The State of the Union address was so horrifying you may have missed 45's call to give federal agency heads absolute authority over hiring … and firing. Yeah, that's not how democracy works.
In a State of the Union speech that was an absolute frenzy of nationalism, grief porn, and immigrant-bashing, it was easy to overlook this brief mention of federal employment processes:
“Tonight, I call on the Congress to empower every cabinet secretary with the authority to reward good workers—and to remove federal employees who undermine the public trust or fail the American people.”
This is disturbing on a lot of levels. What does undermining the public trust mean? How do federal workers fail the American people? And what about that “reward good workers” part? They’re all bad in their own special way. And yes, in some ways the comment was a thinly veiled jab at special prosecutor Robert Mueller, who Trump would dearly love to fire. But it hints at much, much more, and is not a Trumpian aberration, but the culmination of Republican thinking about government employees.
Now, it’s no secret that Republicans fetishize smaller government generally. Look at Grover Norquist’s famous quip: “I don’t want to abolish government. I simply want to reduce it to the size where I can drag it into the bathroom and drown it in the bathtub.” So, as a first principle, they’re always happy to see government employees fired. However, that stance is more about shrinking government. The call for rewarding good workers and firing ones you don’t like is something else entirely.
Government employees at the federal level are, by and large, civil servants. Not “civil servants” as in merely “people who work in the things we typically call ‘civil service’” but actually people who are employed within the federal civil service system and obtain some protections under that status. Roughly, they get three things: fixed wages, the right to collectively bargain, and a level of job protection that typically exceeds that of the private sector.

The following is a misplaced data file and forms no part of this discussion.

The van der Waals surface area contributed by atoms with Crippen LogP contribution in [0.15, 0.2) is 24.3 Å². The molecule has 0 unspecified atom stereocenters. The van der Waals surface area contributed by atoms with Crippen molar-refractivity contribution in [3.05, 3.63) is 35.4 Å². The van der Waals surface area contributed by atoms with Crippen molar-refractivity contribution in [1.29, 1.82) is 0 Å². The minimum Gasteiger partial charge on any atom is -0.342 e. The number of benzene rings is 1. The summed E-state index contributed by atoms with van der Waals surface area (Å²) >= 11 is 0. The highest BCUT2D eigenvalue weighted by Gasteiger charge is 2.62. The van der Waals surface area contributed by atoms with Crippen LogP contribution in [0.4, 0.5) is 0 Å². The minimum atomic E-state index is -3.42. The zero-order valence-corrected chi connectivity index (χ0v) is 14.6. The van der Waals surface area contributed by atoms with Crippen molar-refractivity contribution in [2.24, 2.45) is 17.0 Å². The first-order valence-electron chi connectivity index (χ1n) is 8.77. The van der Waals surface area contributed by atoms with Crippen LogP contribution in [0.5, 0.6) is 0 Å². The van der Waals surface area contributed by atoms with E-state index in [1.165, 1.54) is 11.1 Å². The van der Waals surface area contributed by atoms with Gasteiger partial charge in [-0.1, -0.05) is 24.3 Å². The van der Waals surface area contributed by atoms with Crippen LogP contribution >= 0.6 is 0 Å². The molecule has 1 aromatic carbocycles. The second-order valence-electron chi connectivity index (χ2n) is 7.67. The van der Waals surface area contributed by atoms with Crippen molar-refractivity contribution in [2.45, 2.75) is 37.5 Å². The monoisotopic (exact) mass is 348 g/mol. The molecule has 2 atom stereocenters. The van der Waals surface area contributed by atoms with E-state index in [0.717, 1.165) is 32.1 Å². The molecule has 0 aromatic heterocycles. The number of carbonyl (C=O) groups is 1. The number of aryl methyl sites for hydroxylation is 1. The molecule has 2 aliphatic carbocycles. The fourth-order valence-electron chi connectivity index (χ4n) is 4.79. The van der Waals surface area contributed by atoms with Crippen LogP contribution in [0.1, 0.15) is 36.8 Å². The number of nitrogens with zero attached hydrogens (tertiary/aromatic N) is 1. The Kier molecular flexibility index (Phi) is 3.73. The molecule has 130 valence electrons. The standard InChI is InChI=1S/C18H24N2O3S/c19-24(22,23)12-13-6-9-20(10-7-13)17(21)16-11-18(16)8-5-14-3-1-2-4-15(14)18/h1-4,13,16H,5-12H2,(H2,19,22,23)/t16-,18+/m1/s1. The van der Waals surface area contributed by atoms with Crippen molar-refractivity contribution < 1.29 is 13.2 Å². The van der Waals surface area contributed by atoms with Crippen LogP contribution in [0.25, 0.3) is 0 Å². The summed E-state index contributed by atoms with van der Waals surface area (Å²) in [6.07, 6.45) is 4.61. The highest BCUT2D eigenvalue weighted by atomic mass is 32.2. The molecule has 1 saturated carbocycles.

The General Schedule governs how most non-politically-appointed federal employees are paid. The General Schedule has a series of “grades” that classify each job based on a number of factors, including qualifications required. Each federal agency then sets the grade of each job based on those factors. Within each grade are “steps” and those govern pay. Government employees get steps, or raises, based on longevity and having acceptable job performance. The Federal Labor Relations Authority (FLRA) oversees certain government employees rights to organize, collectively bargain, and be members of labor organizations. Employees who are disciplined or terminated have a right to a hearing before the Merit Systems Protection Board, but the myth that bad federal employees can’t be fired is just that—a myth.
Outside of the protections enshrined in the federal government itself, there’s another important protection that all public employees, federal and otherwise, have: You can’t be fired for speaking out about “issues of public concern”—like your confidence in or opinion about the president—when they do so as private individuals. More importantly, those protections are most robust when a public employee speaks about something not related to their job. If you work for Health and Human Services, speaking out about how Trump’s assertion that he’ll lower drug prices is a sham might be a bad idea. On the other hand, speaking out about how Trump’s State of the Union address was a horrible nightmare of creeping autocracy is perfectly fine to say on your own time.
So it’s no wonder that Trump and his fellow travelers, particularly those agency appointees of his that formerly got rich in the private sector, would hate the sorts of employee protections that ensure fair wages and steady employment. It’s also not surprising that people from the private sector are thrilled to undermine the effectiveness of government so that private companies can perform the functions of government instead, at a profit. But Republicans also hate the fact that the non-political bureaucratic layer of government can’t just be fired on a political whim.